Starting Nov. 15, importers and others can plead their case for changes to the Section 301 tariffs on imports from China as part of a review being conducted by the Office of the U.S. Trade Representative.

The Section 301 tariffs would have expired this past summer but USTR announced in September that it had received numerous requests to continue them. USTR will next solicit, for a period beginning Nov. 15 and ending Jan. 17, 2023, comments on the following issues.

- the effectiveness of the tariffs in obtaining the elimination of, or counteracting, China’s acts, policies, and practices related to technology transfer, intellectual property, and innovation

- other actions or modifications that would be more effective in achieving these objectives

- the effects of the tariffs on (1) the U.S. economy, including U.S. consumers, (2) domestic manufacturing, including in terms of capital investments, domestic capacity and production levels, industry concentrations, and profits, (3) U.S. technology, including in terms of U.S. technological leadership and development, (4) U.S. workers, including with respect to employment and wages, (5) U.S. small businesses, (6) U.S. supply chain resilience, and (7) the goals of U.S. critical supply chains outlined in Executive Order 14017 and in subsequent reports and findings

- whether the tariffs have resulted in higher additional duties on inputs used for manufacturing in the U.S. than the additional duties on particular downstream product(s) or finished good(s) incorporating those inputs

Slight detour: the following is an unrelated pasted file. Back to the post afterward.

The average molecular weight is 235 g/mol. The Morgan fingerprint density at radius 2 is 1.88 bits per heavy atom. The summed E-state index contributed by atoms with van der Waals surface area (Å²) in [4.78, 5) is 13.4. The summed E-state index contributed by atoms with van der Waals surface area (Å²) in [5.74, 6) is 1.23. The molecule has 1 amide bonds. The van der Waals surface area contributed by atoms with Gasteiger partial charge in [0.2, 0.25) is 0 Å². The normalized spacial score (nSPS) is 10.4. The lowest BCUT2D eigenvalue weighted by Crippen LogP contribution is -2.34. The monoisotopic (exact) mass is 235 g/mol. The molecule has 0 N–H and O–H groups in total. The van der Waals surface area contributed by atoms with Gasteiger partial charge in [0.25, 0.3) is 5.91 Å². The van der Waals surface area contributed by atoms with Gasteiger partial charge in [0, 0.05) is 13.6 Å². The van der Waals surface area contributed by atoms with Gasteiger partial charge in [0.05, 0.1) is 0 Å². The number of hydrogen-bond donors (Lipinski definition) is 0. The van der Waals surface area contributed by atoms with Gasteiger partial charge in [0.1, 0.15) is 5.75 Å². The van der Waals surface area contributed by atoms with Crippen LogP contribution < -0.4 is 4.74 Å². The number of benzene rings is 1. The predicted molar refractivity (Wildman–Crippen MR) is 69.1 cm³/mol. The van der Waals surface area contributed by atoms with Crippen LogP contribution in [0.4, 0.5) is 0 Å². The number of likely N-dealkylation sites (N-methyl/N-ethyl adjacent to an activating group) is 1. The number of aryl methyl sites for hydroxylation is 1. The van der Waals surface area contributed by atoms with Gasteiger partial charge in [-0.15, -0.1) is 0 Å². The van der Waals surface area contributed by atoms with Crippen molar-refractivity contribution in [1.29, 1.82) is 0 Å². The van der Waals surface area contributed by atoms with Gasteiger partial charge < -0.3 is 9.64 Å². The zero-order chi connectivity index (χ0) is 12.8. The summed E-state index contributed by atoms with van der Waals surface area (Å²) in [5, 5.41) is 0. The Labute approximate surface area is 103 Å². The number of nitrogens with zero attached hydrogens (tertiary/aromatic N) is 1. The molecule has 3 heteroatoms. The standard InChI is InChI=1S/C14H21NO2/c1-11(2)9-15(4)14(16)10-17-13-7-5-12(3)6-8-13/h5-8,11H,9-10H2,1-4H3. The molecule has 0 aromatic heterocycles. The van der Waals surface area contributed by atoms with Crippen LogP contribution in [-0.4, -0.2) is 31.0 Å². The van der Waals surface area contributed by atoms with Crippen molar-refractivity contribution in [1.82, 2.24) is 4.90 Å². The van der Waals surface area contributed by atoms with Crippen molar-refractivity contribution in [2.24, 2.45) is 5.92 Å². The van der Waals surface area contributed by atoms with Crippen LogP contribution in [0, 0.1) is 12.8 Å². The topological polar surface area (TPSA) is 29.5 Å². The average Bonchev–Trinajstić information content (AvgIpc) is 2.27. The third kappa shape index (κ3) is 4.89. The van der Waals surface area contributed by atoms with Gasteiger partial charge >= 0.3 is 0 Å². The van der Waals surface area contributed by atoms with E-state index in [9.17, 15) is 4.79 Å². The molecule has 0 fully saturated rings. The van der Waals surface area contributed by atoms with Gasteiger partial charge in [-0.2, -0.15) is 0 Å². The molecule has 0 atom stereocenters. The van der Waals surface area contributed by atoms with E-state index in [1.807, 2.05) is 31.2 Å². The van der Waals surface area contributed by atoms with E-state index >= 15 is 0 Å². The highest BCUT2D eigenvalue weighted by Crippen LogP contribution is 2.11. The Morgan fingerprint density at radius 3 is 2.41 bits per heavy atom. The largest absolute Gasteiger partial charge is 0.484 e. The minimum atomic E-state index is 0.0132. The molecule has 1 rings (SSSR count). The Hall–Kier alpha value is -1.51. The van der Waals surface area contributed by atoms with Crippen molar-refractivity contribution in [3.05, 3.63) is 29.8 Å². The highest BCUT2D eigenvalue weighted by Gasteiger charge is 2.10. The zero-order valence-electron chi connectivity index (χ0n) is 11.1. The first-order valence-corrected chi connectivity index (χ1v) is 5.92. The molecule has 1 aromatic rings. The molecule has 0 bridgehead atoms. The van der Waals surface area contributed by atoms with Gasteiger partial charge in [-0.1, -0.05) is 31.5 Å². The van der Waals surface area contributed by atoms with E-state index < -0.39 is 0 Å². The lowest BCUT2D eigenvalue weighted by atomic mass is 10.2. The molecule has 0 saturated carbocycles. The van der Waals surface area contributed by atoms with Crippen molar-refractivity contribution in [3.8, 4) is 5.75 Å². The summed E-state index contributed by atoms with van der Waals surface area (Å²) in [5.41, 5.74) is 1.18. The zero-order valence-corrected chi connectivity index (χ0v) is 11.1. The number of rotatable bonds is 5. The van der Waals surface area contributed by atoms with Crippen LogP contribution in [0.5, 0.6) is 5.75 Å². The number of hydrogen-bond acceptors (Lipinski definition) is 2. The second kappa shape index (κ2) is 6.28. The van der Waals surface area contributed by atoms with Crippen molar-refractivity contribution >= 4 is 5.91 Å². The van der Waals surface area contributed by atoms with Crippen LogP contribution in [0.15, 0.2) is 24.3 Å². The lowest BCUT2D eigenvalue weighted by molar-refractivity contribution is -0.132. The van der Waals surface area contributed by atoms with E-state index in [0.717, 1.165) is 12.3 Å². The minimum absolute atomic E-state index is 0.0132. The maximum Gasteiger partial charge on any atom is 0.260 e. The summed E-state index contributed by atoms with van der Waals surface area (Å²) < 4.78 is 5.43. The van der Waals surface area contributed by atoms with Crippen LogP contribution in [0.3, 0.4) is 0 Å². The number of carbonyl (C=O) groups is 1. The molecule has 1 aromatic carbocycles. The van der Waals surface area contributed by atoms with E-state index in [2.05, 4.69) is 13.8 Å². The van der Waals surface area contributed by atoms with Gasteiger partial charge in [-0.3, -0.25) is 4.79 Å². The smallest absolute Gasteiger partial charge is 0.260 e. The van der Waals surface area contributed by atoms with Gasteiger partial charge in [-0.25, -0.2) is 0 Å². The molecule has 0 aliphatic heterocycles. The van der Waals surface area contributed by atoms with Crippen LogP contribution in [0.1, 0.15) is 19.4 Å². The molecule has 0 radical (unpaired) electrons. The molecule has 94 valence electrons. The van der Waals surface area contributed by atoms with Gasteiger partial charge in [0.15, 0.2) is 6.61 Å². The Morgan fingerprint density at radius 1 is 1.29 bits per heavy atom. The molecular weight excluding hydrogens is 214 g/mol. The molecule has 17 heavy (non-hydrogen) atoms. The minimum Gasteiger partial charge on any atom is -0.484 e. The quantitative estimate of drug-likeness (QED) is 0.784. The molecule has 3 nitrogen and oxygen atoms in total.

USTR has released a list of specific questions designed to elicit further information on these topics. Of note, USTR is seeking input on whether there are goods not currently subject to the tariffs that should be.

ST&R can assist in preparing and submitting comments to USTR. For more information please contact Ned Steiner at (202) 730-4970 or via email.

In the meantime, efforts to ameliorate the impact of the tariffs are continuing.

- ST&R is advocating for the renewal of all previously approved exclusions and the creation of a process allowing for new exclusion requests (for more information, please contact

- There are a number of proven and legitimate ways to effectively avoid the tariffs or limit their impact (click here for more information).

- Importers of List 3 and 4A goods from China can still preserve their rights to possible refunds of tariffs paid on such goods by joining an ongoing court case (for more information, or assistance filing a claim, please contact us at

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